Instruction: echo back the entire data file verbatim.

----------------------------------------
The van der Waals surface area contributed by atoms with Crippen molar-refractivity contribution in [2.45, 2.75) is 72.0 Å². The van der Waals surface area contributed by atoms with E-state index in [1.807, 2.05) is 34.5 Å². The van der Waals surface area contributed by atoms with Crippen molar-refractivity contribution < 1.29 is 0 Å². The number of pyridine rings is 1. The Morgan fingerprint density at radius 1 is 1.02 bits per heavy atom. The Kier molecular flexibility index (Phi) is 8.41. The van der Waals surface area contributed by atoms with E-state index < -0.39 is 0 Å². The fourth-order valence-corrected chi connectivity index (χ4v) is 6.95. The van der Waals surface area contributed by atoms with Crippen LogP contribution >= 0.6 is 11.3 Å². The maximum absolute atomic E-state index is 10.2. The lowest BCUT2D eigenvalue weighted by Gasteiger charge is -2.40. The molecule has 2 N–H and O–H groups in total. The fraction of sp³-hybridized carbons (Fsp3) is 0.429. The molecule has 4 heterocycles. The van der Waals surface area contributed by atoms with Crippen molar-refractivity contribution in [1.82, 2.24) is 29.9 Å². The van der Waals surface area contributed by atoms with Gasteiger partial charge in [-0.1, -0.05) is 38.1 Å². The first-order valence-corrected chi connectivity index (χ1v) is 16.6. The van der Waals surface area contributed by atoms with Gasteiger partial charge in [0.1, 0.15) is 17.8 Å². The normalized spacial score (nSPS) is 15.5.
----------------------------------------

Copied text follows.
The van der Waals surface area contributed by atoms with Crippen molar-refractivity contribution in [2.45, 2.75) is 72.0 Å². The van der Waals surface area contributed by atoms with E-state index in [1.807, 2.05) is 34.5 Å². The van der Waals surface area contributed by atoms with Crippen molar-refractivity contribution < 1.29 is 0 Å². The number of pyridine rings is 1. The Morgan fingerprint density at radius 1 is 1.02 bits per heavy atom. The Kier molecular flexibility index (Phi) is 8.41. The van der Waals surface area contributed by atoms with E-state index < -0.39 is 0 Å². The fourth-order valence-corrected chi connectivity index (χ4v) is 6.95. The van der Waals surface area contributed by atoms with Crippen LogP contribution >= 0.6 is 11.3 Å². The maximum absolute atomic E-state index is 10.2. The lowest BCUT2D eigenvalue weighted by Gasteiger charge is -2.40. The molecule has 2 N–H and O–H groups in total. The fraction of sp³-hybridized carbons (Fsp3) is 0.429. The molecule has 4 heterocycles. The van der Waals surface area contributed by atoms with Crippen molar-refractivity contribution in [1.82, 2.24) is 29.9 Å². The van der Waals surface area contributed by atoms with Gasteiger partial charge in [-0.1, -0.05) is 38.1 Å². The first-order valence-corrected chi connectivity index (χ1v) is 16.6. The van der Waals surface area contributed by atoms with Gasteiger partial charge in [0.1, 0.15) is 17.8 Å². The normalized spacial score (nSPS) is 15.5.